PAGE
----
Throughout the 19th century and a good part of the 20th, many communities had two newspapers. One gave the Republican view, while the other gave the Democratic view. Oftentimes, these papers were at not-so-silent odds with each other – especially on the editorial page. Even small cities like Lockport were home to dueling newspapers. The Lockport Daily Journal represented Republican sympathies, while the Lockport Daily Union (under a multitude of names over the years) gave sway to the Democrats of the area. This lasted until 1915, when both papers combined to form the Lockport Union Sun & Journal. There are other papers involved in this evolution, but these are the major players for the purpose of this article.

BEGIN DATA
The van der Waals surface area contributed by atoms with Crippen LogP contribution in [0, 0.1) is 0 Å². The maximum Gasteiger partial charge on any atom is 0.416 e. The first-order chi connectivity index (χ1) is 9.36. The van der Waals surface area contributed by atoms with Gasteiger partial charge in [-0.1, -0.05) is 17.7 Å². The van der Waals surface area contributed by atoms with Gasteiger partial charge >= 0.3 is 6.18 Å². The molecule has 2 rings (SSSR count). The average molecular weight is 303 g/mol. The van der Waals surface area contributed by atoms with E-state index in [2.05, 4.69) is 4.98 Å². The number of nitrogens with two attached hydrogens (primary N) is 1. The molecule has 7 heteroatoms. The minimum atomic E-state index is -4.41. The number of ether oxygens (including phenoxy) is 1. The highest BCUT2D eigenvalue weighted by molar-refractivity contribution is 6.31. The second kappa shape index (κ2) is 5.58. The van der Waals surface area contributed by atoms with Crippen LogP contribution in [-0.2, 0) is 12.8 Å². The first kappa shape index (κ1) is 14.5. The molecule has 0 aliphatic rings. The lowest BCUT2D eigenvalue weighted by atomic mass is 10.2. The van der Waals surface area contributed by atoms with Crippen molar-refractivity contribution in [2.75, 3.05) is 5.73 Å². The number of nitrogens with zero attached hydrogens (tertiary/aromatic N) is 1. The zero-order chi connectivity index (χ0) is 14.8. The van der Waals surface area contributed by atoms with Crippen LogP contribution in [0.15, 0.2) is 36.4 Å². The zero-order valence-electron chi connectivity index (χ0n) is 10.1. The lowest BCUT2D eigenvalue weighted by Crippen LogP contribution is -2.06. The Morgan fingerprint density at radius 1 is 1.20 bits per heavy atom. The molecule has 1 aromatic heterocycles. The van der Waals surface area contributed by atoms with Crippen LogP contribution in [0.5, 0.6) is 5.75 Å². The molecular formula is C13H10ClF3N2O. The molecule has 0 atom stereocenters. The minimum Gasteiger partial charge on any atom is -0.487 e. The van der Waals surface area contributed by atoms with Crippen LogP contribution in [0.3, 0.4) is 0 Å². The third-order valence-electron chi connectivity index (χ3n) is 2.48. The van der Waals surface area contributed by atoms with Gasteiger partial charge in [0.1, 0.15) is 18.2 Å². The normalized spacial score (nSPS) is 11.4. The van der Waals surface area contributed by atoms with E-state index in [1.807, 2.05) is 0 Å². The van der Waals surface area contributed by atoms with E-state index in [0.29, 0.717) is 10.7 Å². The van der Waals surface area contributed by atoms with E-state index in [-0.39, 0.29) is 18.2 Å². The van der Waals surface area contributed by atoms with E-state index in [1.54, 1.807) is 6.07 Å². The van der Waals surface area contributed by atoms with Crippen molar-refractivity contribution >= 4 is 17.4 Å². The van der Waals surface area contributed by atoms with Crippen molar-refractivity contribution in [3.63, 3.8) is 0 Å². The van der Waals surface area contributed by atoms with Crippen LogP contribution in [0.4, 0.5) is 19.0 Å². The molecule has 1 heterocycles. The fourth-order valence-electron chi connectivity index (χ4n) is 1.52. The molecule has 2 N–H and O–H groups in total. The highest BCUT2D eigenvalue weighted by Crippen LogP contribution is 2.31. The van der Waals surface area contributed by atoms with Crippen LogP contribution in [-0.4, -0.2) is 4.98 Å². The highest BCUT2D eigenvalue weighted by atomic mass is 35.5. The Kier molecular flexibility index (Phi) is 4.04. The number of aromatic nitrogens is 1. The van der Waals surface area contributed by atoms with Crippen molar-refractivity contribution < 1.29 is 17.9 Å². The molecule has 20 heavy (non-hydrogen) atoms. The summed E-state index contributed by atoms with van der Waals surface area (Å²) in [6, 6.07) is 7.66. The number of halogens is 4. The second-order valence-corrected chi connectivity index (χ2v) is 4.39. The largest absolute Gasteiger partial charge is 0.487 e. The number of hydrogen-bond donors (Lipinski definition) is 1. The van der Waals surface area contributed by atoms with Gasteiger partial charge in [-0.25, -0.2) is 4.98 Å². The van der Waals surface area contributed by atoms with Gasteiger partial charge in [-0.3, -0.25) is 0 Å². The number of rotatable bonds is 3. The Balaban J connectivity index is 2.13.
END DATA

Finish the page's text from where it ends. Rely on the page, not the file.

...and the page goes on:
While today the perception is that the North was uniformly anti-slavery while the South was for it, in practice, the truth was quite different. Animosity ran deep between the newspapers and the political parties.  Through the days of Reconstruction, each of the papers dealt daily blows at each other as they defended their respective positions.  Some examples follow that detail the differences between the two newspapers of the same town regarding allowing the former slaves of the nation their right to vote.

From the Lockport Daily Union, January 23, 1866: